The last stable release for Musix came out in 2009, so the operating system it runs on and the various software packages themselves have both gone through some major improvements over the last half decade. But to me, what makes Musix special is the thought the developers have put into trying to make it the best one-stop solution for musicians/composers and recording artists/producers. While some of the included tools still require a bit more of a learning curve than some people may want to devote to the effort, the complete toolkit is a rival to anything else you will find online for these tasks, and often better at the same task for the price (did I mention it was free?).

If you are an artist or creative media enthusiast of any kind, I would like to recommend the boot-from-DVD Linux build known as Open Artist. They took the kitchen sink approach, throwing in every piece of free and open source software that might be useful, and compiled them into folders organized by the type of task you were trying to accomplish. So if you feel like creating or modifying your own font, there is a subfolder under Graphics with about 5 different font editors, as an example. They have some general category icons across the top of the screen, 2D, 3D, Audio, Video, and so forth, as well as the main menu, to help you jump right into the tool suite you need to create or modify your current project. After booting it a number of times and exploring (and launching a bunch of programs to check them out), I can honestly say I have never seen a more far ranging collection of creative programs. It includes everything I would expect to be in such a tool set, and a bunch of stuff I never even knew existed. It also includes a full range of servers and other distribution tools, plus all the normal software any good operating system should have, so you can surf the web or read your email while working on your projects.

The build is based on Ubuntu 12.04 but they installed a lot of non-Ubuntu programs, configuring them to play nice in the environment, including not just other flavors of Linux but also Windows code running under Wine. One of the most impressive details is they tweaked the GNOME and NAUTILUS interfaces so the key-press shortcuts don’t interfere with most of the program shortcuts; so you wont accidentally launch an FTP program while you were trying to save a graphics image, again as an example. There was a lot of thought put into making the entire package work as a whole, and keeping the fiddly bits from biting you in the posterior while trying to use it.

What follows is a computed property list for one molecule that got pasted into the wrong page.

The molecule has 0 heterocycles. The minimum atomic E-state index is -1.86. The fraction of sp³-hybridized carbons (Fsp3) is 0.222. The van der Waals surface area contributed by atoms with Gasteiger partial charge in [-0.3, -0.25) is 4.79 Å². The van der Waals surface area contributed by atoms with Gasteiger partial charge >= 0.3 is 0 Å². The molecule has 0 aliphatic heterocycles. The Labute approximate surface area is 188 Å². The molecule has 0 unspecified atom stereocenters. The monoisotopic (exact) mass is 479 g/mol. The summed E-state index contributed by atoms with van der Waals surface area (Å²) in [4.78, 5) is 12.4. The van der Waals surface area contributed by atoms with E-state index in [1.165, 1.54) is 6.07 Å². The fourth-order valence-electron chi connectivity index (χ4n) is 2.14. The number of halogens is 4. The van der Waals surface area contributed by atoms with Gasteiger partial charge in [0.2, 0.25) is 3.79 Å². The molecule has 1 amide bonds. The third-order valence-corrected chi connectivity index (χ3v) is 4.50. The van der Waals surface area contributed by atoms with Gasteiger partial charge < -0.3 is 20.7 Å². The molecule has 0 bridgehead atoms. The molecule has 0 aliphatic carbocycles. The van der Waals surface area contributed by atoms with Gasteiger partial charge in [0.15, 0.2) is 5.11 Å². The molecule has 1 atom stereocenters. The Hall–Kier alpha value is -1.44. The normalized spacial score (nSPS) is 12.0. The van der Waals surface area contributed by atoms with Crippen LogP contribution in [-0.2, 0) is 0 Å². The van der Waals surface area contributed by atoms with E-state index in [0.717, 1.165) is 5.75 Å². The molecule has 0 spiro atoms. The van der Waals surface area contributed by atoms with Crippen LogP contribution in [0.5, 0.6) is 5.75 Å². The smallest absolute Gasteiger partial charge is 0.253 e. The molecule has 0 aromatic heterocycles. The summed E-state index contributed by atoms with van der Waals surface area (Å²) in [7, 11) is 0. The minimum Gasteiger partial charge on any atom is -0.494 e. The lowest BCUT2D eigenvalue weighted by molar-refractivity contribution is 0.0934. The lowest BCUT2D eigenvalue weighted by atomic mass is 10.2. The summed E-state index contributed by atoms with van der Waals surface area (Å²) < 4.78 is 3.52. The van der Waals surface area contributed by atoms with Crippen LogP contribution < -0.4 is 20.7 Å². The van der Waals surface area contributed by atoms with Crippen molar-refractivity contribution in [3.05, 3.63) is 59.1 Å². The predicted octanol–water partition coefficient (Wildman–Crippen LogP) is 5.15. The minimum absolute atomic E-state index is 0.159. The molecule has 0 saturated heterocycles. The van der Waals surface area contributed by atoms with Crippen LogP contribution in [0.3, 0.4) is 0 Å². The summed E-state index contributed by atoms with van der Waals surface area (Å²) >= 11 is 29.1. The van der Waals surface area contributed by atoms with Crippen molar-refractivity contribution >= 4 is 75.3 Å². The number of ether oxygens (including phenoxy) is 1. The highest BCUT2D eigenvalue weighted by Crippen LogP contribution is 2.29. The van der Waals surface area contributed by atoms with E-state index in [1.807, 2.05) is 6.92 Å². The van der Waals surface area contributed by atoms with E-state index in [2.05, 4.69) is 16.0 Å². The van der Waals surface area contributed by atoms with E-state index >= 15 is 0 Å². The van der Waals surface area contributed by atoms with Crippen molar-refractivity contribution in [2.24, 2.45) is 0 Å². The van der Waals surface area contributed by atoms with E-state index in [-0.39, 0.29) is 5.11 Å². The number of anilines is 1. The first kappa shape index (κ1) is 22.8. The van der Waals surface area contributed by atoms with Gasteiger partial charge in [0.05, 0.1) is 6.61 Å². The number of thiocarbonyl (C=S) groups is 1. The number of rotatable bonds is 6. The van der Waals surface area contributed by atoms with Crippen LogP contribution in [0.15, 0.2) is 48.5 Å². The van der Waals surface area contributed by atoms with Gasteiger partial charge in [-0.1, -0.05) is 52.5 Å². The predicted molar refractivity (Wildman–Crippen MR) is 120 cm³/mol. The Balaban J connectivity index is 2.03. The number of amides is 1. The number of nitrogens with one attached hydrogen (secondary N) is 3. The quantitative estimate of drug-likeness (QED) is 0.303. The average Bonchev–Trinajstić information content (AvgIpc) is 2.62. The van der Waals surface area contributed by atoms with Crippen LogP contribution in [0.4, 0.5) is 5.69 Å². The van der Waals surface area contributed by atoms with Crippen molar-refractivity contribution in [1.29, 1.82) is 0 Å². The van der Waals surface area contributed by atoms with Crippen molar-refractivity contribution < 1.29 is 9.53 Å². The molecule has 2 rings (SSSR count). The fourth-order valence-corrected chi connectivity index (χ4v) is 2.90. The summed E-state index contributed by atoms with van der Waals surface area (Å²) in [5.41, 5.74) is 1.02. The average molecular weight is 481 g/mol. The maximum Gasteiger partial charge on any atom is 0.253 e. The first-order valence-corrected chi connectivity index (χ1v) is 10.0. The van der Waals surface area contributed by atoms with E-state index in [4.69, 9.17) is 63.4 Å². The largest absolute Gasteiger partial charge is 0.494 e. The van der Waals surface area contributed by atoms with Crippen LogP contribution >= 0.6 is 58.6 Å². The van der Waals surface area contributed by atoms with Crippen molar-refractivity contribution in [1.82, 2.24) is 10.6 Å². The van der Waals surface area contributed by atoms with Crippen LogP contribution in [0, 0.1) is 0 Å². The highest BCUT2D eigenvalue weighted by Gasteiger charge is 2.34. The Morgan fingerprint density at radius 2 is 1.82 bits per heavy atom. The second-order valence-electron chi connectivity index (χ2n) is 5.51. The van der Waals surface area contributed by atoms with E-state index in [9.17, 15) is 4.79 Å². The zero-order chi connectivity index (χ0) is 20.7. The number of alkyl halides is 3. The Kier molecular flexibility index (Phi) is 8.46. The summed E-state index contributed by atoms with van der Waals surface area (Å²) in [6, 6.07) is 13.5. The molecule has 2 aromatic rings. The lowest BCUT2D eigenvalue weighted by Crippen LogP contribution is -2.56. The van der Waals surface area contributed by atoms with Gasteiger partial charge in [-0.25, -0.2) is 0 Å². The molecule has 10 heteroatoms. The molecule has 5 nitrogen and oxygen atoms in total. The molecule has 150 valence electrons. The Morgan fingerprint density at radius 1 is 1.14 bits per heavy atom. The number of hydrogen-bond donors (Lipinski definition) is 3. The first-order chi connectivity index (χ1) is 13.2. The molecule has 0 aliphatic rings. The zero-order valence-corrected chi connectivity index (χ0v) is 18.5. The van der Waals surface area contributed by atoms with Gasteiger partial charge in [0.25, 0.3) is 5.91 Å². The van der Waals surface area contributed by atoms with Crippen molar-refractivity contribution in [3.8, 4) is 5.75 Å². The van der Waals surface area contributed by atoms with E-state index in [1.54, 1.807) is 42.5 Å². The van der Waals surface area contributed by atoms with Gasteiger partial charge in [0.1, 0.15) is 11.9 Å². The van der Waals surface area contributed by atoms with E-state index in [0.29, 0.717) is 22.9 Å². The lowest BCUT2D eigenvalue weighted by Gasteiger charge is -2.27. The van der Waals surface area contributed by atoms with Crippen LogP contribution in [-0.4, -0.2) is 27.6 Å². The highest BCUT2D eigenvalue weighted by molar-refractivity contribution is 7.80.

If you want to make it boot and run faster, update your software packages to the latest and greatest versions, and have space to store your raw materials and project files, but don’t want to impair your computers normal operating system, the 2.5Gig live boot DVD can be installed to a 16Gig USB stick. That gives you 10Gig for the existing software to unpack and install itself to, 4Gig in a separate partition to save all your project files to, and another 2Gig of expansion space to add any other software you think might be useful. It also gives you the option of using a lot of other features only accessible from an installed version, like alternative desktops with a minimum footprint, launching a specific program or set of programs you always work in at boot, and so forth. And let’s not forget being able to set up all your software to load with your own preferences already configured, which is always a plus.

You can also do like I did, and use a 32Gig USB stick, partitioning the other 16Gig in Fat32 (or whatever your preferred Windows file system format is). Then you can use that partition as both still more storage for your project files, and a convenient way to transfer the various media between your two operating systems. The possibilities are limited only by your imagination.

Bottom line, I like this Live DVD build a lot. Download Open Artist, burn the ISO (Image File) to DVD, and start checking it out; you might be just as impressed as I am! Be sure to grab the DVD version, which is a Live DVD, rather than the Base Distro, which needs to be installed to a hard drive before you can add the other programs yourself (WAY too much work for me!).